An Post to compete for welfare deal worth €57m
A small but important change in social welfare legislation could "spell the beginning of the end for the post office network", the Government has been warned.
Social Protection Minister Joan Burton defended the decision to take the term "An Post" out of a new draft law governing the payment of social welfare and use the term "payment service provider" instead.
Ms Burton said An Post last year won a competition for a two-year social welfare payment contract, with an option to renew for four further years.
But she insisted the new Social Welfare and Pensions Bill 2014 cannot include the term "An Post" because it would raise suspicions that EU rules were being broken to favour the post office network in competing for the contract which in 2013 was worth €57m.
Ms Burton acknowledged that An Post had a great economic, commercial and social importance – but it would have to continue competing for the social welfare contract.
Representatives from several parties including Willie O'Dea of Fianna Fail, Aengus O Snodaigh of Sinn Fein, and independents Denis Naughten and Joan Collins, said they were very concerned that this significant change was a further signal that An Post's viability could be jeopardised.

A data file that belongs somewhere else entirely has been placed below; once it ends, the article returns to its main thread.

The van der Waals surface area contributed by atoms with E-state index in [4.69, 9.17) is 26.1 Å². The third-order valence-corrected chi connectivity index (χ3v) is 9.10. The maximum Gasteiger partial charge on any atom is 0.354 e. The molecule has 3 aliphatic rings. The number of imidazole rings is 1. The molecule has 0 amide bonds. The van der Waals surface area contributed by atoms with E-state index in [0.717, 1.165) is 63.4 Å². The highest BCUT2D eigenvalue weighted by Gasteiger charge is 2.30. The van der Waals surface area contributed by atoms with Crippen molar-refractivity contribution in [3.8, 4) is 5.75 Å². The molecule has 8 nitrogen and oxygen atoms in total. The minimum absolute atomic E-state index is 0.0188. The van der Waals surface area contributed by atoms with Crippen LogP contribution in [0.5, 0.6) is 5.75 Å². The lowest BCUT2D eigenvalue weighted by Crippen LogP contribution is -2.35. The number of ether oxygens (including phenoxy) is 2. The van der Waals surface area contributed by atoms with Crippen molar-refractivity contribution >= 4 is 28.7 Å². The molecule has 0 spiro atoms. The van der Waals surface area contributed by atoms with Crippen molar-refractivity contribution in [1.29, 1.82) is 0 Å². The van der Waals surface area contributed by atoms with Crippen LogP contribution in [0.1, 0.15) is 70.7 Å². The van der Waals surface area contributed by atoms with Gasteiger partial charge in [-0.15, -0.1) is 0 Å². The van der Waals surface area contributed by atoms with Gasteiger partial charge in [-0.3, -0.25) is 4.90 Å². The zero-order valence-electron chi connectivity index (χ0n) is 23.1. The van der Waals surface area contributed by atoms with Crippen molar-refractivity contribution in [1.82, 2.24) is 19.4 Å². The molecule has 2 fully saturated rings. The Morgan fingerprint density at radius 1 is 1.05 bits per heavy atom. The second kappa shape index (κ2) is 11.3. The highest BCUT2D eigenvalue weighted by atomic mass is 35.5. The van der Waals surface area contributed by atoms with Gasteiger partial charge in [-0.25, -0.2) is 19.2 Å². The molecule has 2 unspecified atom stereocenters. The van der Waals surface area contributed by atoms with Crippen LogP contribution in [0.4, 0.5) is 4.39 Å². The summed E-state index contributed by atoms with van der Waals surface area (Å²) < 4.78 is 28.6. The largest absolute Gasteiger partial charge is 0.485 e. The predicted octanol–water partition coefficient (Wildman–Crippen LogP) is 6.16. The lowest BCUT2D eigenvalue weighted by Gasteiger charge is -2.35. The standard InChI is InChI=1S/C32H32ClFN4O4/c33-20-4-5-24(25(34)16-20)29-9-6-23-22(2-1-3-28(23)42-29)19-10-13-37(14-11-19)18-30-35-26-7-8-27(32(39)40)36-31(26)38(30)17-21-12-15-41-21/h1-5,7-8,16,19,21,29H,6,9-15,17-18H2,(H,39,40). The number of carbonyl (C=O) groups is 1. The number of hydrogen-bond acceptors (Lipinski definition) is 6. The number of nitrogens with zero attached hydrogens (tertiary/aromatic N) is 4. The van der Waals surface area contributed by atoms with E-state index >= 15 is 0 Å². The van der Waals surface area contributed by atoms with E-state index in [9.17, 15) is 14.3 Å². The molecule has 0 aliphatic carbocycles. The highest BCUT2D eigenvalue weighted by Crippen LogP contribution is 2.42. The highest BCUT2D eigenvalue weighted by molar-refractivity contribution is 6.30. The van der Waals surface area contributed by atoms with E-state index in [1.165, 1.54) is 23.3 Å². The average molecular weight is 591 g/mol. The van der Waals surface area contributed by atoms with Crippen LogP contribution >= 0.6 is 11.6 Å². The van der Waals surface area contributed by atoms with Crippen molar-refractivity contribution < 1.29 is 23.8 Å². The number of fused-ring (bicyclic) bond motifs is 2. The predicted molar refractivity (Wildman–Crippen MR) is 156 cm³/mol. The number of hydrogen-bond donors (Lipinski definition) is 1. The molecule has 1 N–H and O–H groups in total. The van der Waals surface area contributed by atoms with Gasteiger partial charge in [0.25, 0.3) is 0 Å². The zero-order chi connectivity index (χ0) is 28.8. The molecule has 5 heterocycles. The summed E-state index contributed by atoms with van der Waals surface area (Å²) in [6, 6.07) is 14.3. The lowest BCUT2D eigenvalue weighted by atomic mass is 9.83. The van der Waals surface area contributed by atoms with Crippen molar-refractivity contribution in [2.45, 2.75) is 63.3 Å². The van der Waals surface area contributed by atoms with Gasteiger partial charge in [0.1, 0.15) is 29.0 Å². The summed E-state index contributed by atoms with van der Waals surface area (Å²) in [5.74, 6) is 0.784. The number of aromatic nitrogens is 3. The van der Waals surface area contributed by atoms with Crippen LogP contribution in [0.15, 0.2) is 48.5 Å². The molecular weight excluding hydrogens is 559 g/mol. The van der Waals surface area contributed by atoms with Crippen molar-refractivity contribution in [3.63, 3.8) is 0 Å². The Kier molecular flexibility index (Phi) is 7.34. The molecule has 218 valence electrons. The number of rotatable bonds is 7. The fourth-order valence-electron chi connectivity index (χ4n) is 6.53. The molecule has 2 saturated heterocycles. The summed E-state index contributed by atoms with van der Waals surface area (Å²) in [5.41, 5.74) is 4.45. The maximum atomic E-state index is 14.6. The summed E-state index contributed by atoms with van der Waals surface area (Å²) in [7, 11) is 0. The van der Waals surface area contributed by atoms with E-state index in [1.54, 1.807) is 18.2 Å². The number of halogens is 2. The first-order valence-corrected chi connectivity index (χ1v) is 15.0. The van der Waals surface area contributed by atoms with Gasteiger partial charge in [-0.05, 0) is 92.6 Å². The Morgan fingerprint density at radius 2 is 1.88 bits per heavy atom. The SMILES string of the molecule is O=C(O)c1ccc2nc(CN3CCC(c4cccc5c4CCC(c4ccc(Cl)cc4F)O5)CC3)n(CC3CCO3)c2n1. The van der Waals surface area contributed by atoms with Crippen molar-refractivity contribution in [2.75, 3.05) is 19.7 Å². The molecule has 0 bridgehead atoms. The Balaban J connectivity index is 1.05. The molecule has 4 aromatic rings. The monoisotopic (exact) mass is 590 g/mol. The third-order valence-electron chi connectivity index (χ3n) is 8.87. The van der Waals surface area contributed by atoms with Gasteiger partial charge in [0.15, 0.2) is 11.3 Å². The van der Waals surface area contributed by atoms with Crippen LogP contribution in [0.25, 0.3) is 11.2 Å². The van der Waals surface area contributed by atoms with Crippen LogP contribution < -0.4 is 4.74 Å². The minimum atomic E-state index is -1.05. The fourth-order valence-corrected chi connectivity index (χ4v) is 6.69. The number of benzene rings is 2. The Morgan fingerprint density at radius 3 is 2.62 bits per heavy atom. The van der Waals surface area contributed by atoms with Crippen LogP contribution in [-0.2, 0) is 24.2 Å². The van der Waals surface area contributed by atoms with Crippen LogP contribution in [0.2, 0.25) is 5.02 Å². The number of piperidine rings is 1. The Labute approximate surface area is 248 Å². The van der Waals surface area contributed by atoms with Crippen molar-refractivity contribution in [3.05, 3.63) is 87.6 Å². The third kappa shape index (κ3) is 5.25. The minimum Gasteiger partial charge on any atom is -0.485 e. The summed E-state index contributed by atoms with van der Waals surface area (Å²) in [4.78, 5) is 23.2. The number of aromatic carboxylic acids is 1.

"It appears to undermine government assurances about the future of the post office network. It could spell the beginning of the end," Deputy O'Dea told the Irish Independent.
Minister Burton said that the role of An Post was elaborated in great detail in regulations underpinning the administration. She said she was confident the post office network is well placed to compete successfully for the contract.
Deputy Joan Collins, a former post office clerk, said a large number of Irish people did not have access to the internet nor did they have a bank account.
SF's Aengus O Snodaigh said the post office had a special community role. "The post office is not the Bank of Ireland, it isn't Rabobank," he said.